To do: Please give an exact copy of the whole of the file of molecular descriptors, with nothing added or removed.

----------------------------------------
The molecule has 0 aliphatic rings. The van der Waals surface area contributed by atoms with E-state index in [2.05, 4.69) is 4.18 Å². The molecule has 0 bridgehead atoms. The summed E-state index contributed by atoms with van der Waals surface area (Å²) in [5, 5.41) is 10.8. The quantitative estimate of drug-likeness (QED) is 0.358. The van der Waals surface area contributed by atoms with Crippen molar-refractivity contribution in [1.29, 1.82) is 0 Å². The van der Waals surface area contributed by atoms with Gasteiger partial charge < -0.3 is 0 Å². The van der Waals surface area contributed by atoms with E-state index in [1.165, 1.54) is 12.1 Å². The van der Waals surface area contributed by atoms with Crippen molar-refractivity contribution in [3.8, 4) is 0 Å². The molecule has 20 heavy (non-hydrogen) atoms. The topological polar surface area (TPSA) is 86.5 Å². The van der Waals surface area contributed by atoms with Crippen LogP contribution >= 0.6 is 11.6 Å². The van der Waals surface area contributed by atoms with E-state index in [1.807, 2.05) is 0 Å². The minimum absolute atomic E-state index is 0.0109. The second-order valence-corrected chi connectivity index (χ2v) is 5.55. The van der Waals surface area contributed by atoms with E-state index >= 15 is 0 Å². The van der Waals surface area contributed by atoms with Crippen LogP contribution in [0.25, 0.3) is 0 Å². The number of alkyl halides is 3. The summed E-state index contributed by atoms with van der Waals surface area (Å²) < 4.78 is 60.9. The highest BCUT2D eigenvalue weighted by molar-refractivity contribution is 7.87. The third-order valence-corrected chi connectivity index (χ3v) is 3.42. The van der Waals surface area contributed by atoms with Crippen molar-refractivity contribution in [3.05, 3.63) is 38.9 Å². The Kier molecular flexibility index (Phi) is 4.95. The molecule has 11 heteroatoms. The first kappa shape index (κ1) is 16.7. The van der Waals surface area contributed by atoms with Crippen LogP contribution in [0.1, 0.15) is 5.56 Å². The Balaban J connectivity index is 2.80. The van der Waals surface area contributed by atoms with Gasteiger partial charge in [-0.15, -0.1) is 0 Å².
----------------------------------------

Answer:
The molecule has 0 aliphatic rings. The van der Waals surface area contributed by atoms with E-state index in [2.05, 4.69) is 4.18 Å². The molecule has 0 bridgehead atoms. The summed E-state index contributed by atoms with van der Waals surface area (Å²) in [5, 5.41) is 10.8. The quantitative estimate of drug-likeness (QED) is 0.358. The van der Waals surface area contributed by atoms with Crippen molar-refractivity contribution in [1.29, 1.82) is 0 Å². The van der Waals surface area contributed by atoms with Gasteiger partial charge < -0.3 is 0 Å². The van der Waals surface area contributed by atoms with E-state index in [1.165, 1.54) is 12.1 Å². The van der Waals surface area contributed by atoms with Crippen molar-refractivity contribution in [3.8, 4) is 0 Å². The molecule has 20 heavy (non-hydrogen) atoms. The topological polar surface area (TPSA) is 86.5 Å². The van der Waals surface area contributed by atoms with Crippen LogP contribution >= 0.6 is 11.6 Å². The van der Waals surface area contributed by atoms with E-state index in [1.807, 2.05) is 0 Å². The minimum absolute atomic E-state index is 0.0109. The second-order valence-corrected chi connectivity index (χ2v) is 5.55. The van der Waals surface area contributed by atoms with E-state index >= 15 is 0 Å². The van der Waals surface area contributed by atoms with Crippen LogP contribution in [0.25, 0.3) is 0 Å². The number of alkyl halides is 3. The summed E-state index contributed by atoms with van der Waals surface area (Å²) < 4.78 is 60.9. The highest BCUT2D eigenvalue weighted by molar-refractivity contribution is 7.87. The third-order valence-corrected chi connectivity index (χ3v) is 3.42. The van der Waals surface area contributed by atoms with Crippen molar-refractivity contribution in [3.05, 3.63) is 38.9 Å². The Kier molecular flexibility index (Phi) is 4.95. The molecule has 11 heteroatoms. The first kappa shape index (κ1) is 16.7. The van der Waals surface area contributed by atoms with Crippen LogP contribution in [0.1, 0.15) is 5.56 Å². The Balaban J connectivity index is 2.80. The van der Waals surface area contributed by atoms with Gasteiger partial charge in [-0.15, -0.1) is 0 Å².